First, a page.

- A deeper appreciation for life and each other
- Increased compassion across the world for the experiences of others
- Enriched relationships with others – research shows positive relationships, and long-term satisfaction with life are correlated.
- Openness to new possibilities in life
- A spur of innovation like better health care systems, prevention of future outbreaks, and new treatment options
- Resilience and psychological strength
- Spiritual changes
- Re-evaluating our choices and what is most important to us leading to positive outcomes
Just imagine for a moment how the ripple effect of mass, post-traumatic growth could inspire a more peaceful world! I know this may be hard to believe right now, but if we can keep things in perspective and have hope for our future, maybe it will help us find incremental growth when the dust from COVID-19 settles.
Steps you can take to cope with COVID-19 anxiety right now
- Make a list of the hard times you have overcome in life and think creatively about the positive impact it has made on your life. This introspection will add value to your adverse experiences and help you find a calm within yourself.
- Look for the helpers – notice how people are coming together to support each other.
- Stay away from 24/7 coverage on the news and watch shows that make you laugh or take you to a peaceful place.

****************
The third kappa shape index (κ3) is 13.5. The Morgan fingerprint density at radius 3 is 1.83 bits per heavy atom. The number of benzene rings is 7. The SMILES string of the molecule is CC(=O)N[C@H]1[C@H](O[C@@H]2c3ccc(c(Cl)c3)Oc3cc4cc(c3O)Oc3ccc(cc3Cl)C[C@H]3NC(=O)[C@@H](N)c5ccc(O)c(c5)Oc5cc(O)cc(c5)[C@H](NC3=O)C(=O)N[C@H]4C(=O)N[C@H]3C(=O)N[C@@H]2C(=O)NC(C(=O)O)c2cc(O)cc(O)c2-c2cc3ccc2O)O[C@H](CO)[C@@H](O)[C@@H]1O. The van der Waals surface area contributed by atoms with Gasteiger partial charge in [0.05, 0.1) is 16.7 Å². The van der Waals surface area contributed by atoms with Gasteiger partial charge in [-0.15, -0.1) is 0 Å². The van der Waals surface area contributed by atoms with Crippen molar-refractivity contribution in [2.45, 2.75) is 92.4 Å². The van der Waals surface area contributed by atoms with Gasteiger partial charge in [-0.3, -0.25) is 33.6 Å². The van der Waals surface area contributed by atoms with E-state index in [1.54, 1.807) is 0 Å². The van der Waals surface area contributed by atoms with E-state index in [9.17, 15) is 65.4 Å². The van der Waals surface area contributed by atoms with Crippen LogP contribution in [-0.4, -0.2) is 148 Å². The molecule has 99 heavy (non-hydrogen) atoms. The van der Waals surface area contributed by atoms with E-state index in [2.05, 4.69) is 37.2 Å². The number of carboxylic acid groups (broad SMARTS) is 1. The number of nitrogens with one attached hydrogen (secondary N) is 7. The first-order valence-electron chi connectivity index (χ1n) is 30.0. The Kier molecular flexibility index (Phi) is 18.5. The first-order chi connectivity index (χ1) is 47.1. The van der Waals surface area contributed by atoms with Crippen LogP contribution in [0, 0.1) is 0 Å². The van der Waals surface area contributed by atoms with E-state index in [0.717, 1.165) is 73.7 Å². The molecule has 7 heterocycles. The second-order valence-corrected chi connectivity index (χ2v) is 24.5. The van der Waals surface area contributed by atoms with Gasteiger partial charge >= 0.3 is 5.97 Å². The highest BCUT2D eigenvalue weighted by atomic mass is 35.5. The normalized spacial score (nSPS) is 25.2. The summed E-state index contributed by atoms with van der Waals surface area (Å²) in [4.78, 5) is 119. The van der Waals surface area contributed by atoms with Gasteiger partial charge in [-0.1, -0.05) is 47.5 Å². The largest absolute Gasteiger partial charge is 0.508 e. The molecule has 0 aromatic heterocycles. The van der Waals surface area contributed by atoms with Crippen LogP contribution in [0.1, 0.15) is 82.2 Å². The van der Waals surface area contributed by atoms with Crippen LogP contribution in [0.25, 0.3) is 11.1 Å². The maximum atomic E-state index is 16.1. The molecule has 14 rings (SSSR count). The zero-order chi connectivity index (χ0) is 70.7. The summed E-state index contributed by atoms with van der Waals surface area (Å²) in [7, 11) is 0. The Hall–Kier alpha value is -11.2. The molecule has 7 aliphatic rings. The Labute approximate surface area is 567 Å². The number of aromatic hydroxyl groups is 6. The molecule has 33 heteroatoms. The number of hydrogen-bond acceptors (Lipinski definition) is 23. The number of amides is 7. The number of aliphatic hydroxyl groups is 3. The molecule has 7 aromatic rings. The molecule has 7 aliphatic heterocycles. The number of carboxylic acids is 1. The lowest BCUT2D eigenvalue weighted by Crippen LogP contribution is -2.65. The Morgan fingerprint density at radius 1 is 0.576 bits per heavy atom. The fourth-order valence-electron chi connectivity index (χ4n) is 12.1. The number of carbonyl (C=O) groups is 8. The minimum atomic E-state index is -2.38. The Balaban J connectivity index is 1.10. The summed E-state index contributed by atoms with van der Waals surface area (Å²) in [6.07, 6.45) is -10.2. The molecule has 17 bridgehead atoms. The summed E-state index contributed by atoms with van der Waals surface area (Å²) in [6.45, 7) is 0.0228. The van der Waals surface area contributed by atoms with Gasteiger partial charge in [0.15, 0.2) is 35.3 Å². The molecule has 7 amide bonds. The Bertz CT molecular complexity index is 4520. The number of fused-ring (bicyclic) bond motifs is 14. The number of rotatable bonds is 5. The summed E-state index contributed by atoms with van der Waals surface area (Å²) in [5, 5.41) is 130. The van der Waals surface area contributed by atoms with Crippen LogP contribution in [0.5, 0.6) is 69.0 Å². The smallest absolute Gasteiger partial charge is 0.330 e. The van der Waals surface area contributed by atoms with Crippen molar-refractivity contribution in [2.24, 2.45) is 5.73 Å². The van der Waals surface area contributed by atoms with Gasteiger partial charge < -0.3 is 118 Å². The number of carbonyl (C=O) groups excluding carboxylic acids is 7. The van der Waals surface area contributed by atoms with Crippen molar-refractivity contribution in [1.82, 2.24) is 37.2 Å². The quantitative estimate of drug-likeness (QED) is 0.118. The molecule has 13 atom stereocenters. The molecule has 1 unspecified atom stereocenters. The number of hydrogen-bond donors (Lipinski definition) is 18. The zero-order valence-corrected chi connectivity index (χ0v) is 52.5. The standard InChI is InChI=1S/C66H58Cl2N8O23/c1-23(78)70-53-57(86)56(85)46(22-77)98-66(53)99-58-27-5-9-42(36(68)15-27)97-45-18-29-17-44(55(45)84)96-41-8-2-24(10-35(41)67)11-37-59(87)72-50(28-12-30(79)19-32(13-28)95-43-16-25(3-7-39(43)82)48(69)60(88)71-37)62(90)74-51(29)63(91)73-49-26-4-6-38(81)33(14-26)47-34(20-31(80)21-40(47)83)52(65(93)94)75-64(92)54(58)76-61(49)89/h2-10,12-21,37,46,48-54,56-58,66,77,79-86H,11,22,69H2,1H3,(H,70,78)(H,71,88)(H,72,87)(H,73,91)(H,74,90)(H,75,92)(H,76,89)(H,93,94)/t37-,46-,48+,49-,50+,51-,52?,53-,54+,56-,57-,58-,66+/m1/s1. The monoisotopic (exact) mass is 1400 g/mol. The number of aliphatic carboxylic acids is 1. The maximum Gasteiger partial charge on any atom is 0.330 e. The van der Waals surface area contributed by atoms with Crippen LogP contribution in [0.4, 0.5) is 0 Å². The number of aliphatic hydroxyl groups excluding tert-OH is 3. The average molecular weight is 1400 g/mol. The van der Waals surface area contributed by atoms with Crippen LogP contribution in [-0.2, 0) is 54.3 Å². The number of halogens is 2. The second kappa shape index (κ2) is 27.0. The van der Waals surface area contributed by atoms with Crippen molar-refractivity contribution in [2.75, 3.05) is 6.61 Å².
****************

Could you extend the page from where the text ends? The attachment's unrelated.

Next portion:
- Spend time with nature, if possible. Do some gardening or go for a walk outside, preferably in green spaces. Nature has the power to heal.
- I know you’ve heard it all before, but exercise. It will burn off the extra cortisol released in your brain. Cortisol is a stress hormone that causes symptoms of anxiety. After it is released into your body, it needs time to flush out of your system. Exercise helps move this process along.
- Remind yourself that the only moment we truly have is ‘right now’. The past is gone, and the future has yet to arrive. Try to enjoy time in the present moment with family and friends.
- Write down any thoughts and fears before you go to bed each night. Give yourself permission to write whatever you want during this time. This process is called a ‘brain dump’, and it can help you empty the negative thoughts in your brain so you can sleep at night.
- Remember that ‘this too shall pass’. Feelings come and go. Events come and go.
- Challenge your thoughts and assumptions. Not every thought we have is valid or true. Our busy brains fill up with ideas and words and we often don’t slow down to evaluate them. When you have a disturbing thought, ask yourself if there is a more accurate thought you could be thinking and if there is another way to look at things. Usually there is.
Hopefully, one day, we will look back on the Coronavirus and witness the growth that took place. Until then, educate yourself about managing anxiety, love your people hard, and do everything in your power to rise.
Beth Tyson is a psychotherapist, trauma-responsive coach, author, speaker and advocate for families coping with trauma and loss. Her new children’s book, A Grandfamily for Sullivan, is a tender-hearted story about an orphaned koala who goes to live with his grandma when his parents are unable to keep him safe.
Disclaimer: Psychreg is mainly for information purposes only. Materials on this website are not intended to be a substitute for professional advice, diagnosis, medical treatment, or therapy. Never disregard professional psychological or medical advice nor delay in seeking professional advice or treatment because of something you have read on this website. Read our full disclaimer here.